Well, you act to make that change. For instance, if you think you're better off with a car than with the €15,000 it costs, you buy the car. The notion of what is better as it concerns economics is entirely subjective. It just means that the person acts to attain the state of affairs she percieves as better.

True. But you're implying that "better" neccesarily is linked to consumption and trade. If each individual thought themselves as well-off already and without need for purchases (within reason o\c, there's always neccesary goods like food, etc) then your theories would begin to fall apart, no? It's also worth mentioning here the role that advertising can play in creating demand which did not previously exist, which has always struck me as somewhat explotative.

After reading this, I think your problem is not so much that you have a low view of social sciences, but that you have a too high view of natural sciences. No empirical science, natural or social, can claim to arrive at any sort of objective truth since they always practice the fallacy of affirming the consequent.
Aside from that, no one claims that economic laws predict the behaviour of every person in precise detail. Laws in social sciences only present tendencies.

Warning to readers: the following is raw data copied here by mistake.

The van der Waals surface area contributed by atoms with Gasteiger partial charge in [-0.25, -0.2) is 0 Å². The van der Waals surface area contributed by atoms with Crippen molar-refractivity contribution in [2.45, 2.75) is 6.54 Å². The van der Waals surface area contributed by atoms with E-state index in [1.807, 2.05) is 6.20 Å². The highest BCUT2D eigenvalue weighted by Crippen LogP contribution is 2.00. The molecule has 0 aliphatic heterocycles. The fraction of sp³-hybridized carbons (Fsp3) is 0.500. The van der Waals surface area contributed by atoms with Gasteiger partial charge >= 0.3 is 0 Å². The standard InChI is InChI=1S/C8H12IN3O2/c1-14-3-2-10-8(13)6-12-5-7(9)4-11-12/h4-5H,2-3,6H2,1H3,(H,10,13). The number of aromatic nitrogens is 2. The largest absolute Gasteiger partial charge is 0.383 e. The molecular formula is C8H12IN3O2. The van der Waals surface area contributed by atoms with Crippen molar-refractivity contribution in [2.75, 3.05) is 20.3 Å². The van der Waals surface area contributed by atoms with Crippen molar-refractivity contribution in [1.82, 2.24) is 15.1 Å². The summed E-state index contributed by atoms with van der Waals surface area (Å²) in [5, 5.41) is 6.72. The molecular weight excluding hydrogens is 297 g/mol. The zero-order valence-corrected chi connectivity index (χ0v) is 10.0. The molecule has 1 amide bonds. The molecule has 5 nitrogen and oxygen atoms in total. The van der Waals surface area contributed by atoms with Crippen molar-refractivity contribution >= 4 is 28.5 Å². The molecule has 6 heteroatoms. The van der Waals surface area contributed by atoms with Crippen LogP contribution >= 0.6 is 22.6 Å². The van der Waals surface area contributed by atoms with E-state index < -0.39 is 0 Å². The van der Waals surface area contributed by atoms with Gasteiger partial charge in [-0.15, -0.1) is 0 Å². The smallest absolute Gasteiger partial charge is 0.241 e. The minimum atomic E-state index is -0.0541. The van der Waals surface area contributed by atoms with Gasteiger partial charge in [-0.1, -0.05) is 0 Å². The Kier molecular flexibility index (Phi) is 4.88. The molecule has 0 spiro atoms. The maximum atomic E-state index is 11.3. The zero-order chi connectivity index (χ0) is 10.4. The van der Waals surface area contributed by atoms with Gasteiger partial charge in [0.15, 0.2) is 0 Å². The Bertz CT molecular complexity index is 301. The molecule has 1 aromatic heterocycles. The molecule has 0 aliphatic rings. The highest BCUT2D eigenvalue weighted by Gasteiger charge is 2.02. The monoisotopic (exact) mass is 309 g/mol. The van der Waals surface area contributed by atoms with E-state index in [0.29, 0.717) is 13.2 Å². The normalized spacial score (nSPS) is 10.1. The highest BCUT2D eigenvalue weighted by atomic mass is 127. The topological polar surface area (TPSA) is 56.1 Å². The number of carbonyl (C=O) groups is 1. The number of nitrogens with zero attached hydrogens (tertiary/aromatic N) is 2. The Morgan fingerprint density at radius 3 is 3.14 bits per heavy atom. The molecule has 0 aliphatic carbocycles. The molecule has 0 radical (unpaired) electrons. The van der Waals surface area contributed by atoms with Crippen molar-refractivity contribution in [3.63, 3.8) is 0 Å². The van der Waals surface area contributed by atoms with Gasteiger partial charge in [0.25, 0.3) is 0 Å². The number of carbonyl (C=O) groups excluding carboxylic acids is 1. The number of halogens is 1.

Also, I don't see how you can claim that there isn't scarcity on a pre-agrarian society. Even if you limit yourself to food, there is the issue of the food varieties that can be gathered, preferences, work and time that are needed to gather food that could be spend painting on the cavern walls, etcaetera.

Yes but tendencies themselves are mainly dictated by cultural factors; the idea that humans shall always crave more as a general tendency being the most noteworthy thing there. What we define as rational in both an economic and general sense is defined by our culture and society (both of which are defined around consumption.) and it tends not to note such as things as shifting ideas or even technology. Milton Friedman made the interesting point that in the 20th Century dramatic stock market shifts tended to be reliant on new technology, for example in the 20s expansion of mass production into transport, the Automobile and transport boom which played a major part in creating the massive bubble which popped in 1929 - the same can be said btw of the relationship (on a smaller scale o\c) between the Tech boom and the bust of the late 90s\early 00s.

As for pre-Agriarian societies, well in a way you are correct should you decide to consider time as a resource; but I was thinking strictly in the sense of trade, production and consumption in many pre-Agriarian societies (such as say, the Modern Bushmen of the Kalihari desert at least until more recent attempts at intregration) tend to live entirely within self-sufficiency. So in a sense there is no economic growth (except in good hunting years, etc) and nor any real trade to an outside partner (again until recently) but rather a state of statis where what is demanded is only what can be expected and what can just live on.

Now what would happen if that became the state of affairs in the west.